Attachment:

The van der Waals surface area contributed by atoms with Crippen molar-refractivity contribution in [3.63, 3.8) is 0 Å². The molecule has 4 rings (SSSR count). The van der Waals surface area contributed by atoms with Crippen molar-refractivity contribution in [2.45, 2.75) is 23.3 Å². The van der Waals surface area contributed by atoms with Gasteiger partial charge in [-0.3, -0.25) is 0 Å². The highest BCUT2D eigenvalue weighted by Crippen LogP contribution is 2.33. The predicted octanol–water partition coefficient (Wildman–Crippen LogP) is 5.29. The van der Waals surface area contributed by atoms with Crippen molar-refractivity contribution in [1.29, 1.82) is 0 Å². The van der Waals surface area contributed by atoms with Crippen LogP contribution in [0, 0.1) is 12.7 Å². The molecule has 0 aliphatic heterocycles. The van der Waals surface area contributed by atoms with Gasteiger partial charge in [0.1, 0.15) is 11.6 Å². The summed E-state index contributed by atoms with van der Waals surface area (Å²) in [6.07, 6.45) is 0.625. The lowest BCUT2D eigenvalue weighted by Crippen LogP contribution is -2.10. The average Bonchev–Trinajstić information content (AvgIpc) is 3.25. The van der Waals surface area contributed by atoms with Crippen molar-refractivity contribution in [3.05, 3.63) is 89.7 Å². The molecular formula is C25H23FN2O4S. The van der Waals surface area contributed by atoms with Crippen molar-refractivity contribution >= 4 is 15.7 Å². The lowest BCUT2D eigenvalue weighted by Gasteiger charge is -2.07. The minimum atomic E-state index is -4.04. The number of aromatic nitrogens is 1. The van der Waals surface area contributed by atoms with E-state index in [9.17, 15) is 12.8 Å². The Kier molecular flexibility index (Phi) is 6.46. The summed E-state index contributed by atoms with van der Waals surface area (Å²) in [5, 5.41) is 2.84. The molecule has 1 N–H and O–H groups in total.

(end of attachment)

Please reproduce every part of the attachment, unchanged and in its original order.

The van der Waals surface area contributed by atoms with Crippen molar-refractivity contribution in [3.63, 3.8) is 0 Å². The molecule has 4 rings (SSSR count). The van der Waals surface area contributed by atoms with Crippen molar-refractivity contribution in [2.45, 2.75) is 23.3 Å². The van der Waals surface area contributed by atoms with Gasteiger partial charge in [-0.3, -0.25) is 0 Å². The highest BCUT2D eigenvalue weighted by Crippen LogP contribution is 2.33. The predicted octanol–water partition coefficient (Wildman–Crippen LogP) is 5.29. The van der Waals surface area contributed by atoms with Crippen molar-refractivity contribution in [1.29, 1.82) is 0 Å². The van der Waals surface area contributed by atoms with Crippen LogP contribution in [0, 0.1) is 12.7 Å². The molecule has 0 aliphatic heterocycles. The van der Waals surface area contributed by atoms with Gasteiger partial charge in [0.1, 0.15) is 11.6 Å². The summed E-state index contributed by atoms with van der Waals surface area (Å²) in [6.07, 6.45) is 0.625. The lowest BCUT2D eigenvalue weighted by Crippen LogP contribution is -2.10. The average Bonchev–Trinajstić information content (AvgIpc) is 3.25. The van der Waals surface area contributed by atoms with Crippen molar-refractivity contribution in [3.05, 3.63) is 89.7 Å². The molecular formula is C25H23FN2O4S. The van der Waals surface area contributed by atoms with Crippen molar-refractivity contribution >= 4 is 15.7 Å². The lowest BCUT2D eigenvalue weighted by Gasteiger charge is -2.07. The minimum atomic E-state index is -4.04. The number of aromatic nitrogens is 1. The van der Waals surface area contributed by atoms with E-state index in [9.17, 15) is 12.8 Å². The Kier molecular flexibility index (Phi) is 6.46. The summed E-state index contributed by atoms with van der Waals surface area (Å²) in [5, 5.41) is 2.84. The molecule has 1 N–H and O–H groups in total.